The ad reprinted from The New-York Gazette, January 1, 1800-1804, for Mr. Armory read: “…He has on hand an extensive assortment of ready made horse whips of every description….In addition…he has entered into….neat double and single barrel Guns ….an elegant assortment of sword dart canes…a few Bird nets… “ Then another of his ads went on about having 2000 bundles of rattan for plaiting whips.
When I showed Joseph, the librarian, my findings, he said, “You know, whips were not just for horses. There were slaves then.”
While reading the 1812 Gazette to get the best sense of Mr. Armory and Ms Wood’s world on Pearl Street, I saw many advertisements for boys: “For sale, a Negro Boy, 14 years of age….he is smart and active. Apply 51 South Street.” Another was “.…about l6, apply corner of Broad & Beaver Streets.” There was an ad for a wench.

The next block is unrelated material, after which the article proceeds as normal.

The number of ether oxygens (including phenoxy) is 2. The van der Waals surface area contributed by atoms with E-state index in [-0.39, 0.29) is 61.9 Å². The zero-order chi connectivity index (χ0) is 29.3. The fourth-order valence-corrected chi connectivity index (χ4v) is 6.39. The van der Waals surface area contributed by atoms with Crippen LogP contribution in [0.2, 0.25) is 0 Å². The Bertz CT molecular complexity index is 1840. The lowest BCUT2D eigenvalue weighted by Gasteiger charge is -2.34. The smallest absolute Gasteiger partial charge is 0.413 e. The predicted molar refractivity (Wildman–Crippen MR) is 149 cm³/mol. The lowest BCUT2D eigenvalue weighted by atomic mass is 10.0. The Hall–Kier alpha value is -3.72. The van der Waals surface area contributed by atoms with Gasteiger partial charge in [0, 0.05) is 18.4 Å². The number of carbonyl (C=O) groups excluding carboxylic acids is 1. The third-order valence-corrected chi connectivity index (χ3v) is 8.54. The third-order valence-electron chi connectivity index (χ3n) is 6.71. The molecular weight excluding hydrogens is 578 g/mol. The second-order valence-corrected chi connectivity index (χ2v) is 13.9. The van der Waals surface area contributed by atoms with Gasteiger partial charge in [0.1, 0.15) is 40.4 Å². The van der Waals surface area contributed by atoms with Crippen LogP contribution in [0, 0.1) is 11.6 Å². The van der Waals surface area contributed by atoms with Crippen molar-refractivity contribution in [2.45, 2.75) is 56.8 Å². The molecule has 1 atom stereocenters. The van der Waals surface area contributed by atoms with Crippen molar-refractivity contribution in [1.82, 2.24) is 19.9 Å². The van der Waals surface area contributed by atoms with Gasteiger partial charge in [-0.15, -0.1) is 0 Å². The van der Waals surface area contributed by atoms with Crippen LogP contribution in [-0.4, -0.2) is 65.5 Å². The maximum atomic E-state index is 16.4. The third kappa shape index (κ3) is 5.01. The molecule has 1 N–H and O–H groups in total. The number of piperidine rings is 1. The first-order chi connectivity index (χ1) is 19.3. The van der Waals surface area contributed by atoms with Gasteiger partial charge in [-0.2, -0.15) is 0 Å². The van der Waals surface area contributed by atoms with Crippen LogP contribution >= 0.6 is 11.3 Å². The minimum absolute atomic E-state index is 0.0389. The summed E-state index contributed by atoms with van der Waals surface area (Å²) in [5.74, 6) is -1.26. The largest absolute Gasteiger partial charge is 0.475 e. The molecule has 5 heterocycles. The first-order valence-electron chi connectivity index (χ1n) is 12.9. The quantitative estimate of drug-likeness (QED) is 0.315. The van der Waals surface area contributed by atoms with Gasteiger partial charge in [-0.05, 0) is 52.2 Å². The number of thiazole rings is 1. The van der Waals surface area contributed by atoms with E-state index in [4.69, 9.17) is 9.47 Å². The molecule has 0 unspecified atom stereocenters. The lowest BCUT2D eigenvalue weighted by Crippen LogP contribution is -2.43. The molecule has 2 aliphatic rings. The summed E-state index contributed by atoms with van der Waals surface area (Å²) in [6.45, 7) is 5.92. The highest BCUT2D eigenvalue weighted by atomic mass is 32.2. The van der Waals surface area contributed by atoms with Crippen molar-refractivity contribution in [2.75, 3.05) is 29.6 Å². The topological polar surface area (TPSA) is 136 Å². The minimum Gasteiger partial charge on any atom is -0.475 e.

I became swept away reading about Malaga Raisins, Spermacetti Oil, and Spy Glaffes [they still used “f” for “s” back then] “A very handfome affortment, confifting of Day and Night, Adromatic, Camp, and Perfpective Glaffes….Fuited to the pocket. For Sale at No. 128 Pearl-Street.” And of course, bombazeens and Elephant and Sea-Horse Teeth…” I did not find advertisements for Sarah Wood and her bonnets but I did see that “S.Frifkney – Milliner… Has juft received by the Fair American from London, a very elegant affortment of made and unmade MILLINERY confiffting of all the moft fafhionable Caps, Cloaks, straw and velvet Bonnets —like wife leather girdles….” So that gave a sense of the millinery world.
Pearl Street, and the surrounding streets, in those days was quite a hub of commerce. It is entirely likely that Mr. Armory and Miss Wood had been in the same spot, either knowingly or unknowingly, on one or on many occasions, buying groceries or Madeira or red lead.
“How are you today, Miss Wood? “
“I am just fine, Mr. Armory.”
“Are you buying oranges, lemons, or citrons, Miss Wood?”
“No, I was considering the deer.”
But all the same, I was sure there had been convergence between them.
And they might have met at the play on June 8 “…performed, for the first time in America…the comedy of THE KISS.”